These experiments were conducted on films of Cu condensed on the OS “SALUT-6” by the apparatus “ISPARITEL M” (Figure 4). Evaporable material was heated in a molybdenic bowl by means of electron bombardment . The evaporable unit (Figure 4a) together with the bowl and supports, was installed in the sluice chamber, which could be connected to the outboard area upon depressurisation. Therefore, the composition of residual gases in the sluice chamber was affected by the composition of the atmosphere near the orbital station. Supports were fixed in a special drum (Figure 4b) that was rotated, contributing to their replacement during the experiment. A shutter, which separates the evaporator and the drum, prevents the samples from being affected by the fumes of the evaporant until complete heating of the bowl and provides partial execution of preset evaporation time (Figure 4d). Condensation was conducted on non-heated supports made of glass, titanium (both polished and non-polished), lacquered titanium and black-reinforced plastic. The duration of condensation was varied from 1–200 s, allowing for formation and investigation of films with thicknesses ranging from several nanometres to micrometres. In some cases, the total condensation time was 600–750 s due to the redeposition of the material on its own sub-layer.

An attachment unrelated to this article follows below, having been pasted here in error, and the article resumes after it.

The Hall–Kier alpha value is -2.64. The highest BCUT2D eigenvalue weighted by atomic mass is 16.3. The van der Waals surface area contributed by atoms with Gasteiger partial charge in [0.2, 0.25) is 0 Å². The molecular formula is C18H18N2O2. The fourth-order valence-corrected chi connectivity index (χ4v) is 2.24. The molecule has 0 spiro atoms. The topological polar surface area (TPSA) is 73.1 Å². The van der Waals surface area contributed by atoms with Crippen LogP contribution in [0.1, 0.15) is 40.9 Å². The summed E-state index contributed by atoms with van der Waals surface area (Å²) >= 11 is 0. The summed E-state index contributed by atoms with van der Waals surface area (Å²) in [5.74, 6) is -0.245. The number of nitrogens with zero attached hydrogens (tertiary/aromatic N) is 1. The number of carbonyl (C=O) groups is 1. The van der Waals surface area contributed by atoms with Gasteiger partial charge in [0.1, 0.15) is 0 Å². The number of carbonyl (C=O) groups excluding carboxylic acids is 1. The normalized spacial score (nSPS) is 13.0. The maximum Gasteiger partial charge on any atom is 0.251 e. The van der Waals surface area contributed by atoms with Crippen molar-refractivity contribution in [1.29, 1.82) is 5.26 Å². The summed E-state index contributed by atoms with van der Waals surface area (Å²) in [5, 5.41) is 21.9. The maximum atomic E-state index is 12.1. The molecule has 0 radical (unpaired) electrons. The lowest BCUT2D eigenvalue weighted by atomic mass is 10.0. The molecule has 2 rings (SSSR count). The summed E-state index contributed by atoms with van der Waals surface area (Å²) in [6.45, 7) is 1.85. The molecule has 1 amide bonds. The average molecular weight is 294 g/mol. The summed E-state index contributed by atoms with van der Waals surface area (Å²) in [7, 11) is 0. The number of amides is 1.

Another set of tests was conducted on board the “MIR” orbital station. The condensation of coatings of Cu with thickness up to 1 µm was tested on a static and movable tape drive within a thin polyimide support. These experiments were also repeated under similar conditions on Earth, which excluded the influence of microgravity.
Small-angle X-ray scattering (SAXS) is very effective for characterization of the submicroporosity of substances . Pores, as local electron density inhomogeneities, cause diffuse SAXS, the equivalent scattering particle pores being identical in size, shape, and electron density drop.
SAXS was conducted according to the previously described technique [7,8]. The SAXS indicatrixes were registered by a small-angle X-ray diffractometer using slit-like collimation of the primary MoKα X-ray beam. During treatment, the SAXS intensity for each scattering angle was transformed to a point-like collimation. The absolute SAXS intensity was measured against a calibrated standard according to the method of Kratky . For each X-ray measurement, the small-angle background of the diffractometer was also calibrated. The reproducibility error of this curve in the range of scattering angles investigated here, as well as that of the SAXS experimental indicatrixes, was in the range of 1.5%–2%.
The morphology, concentration, and size distribution of submicropores in Cu coatings were investigated by SAXS. We analyzed the following values : type of angular distribution; asymptotics and the integral parameters of the dispersion indices of SAXS related to the typical size:
Investigations by the method of absorption of monochromatic X-ray radiation were conducted according to the technique described in .
The porosity of Cu coatings was measured and calculated according to the previously described method for Al coatings of Ar low-temperature desorption .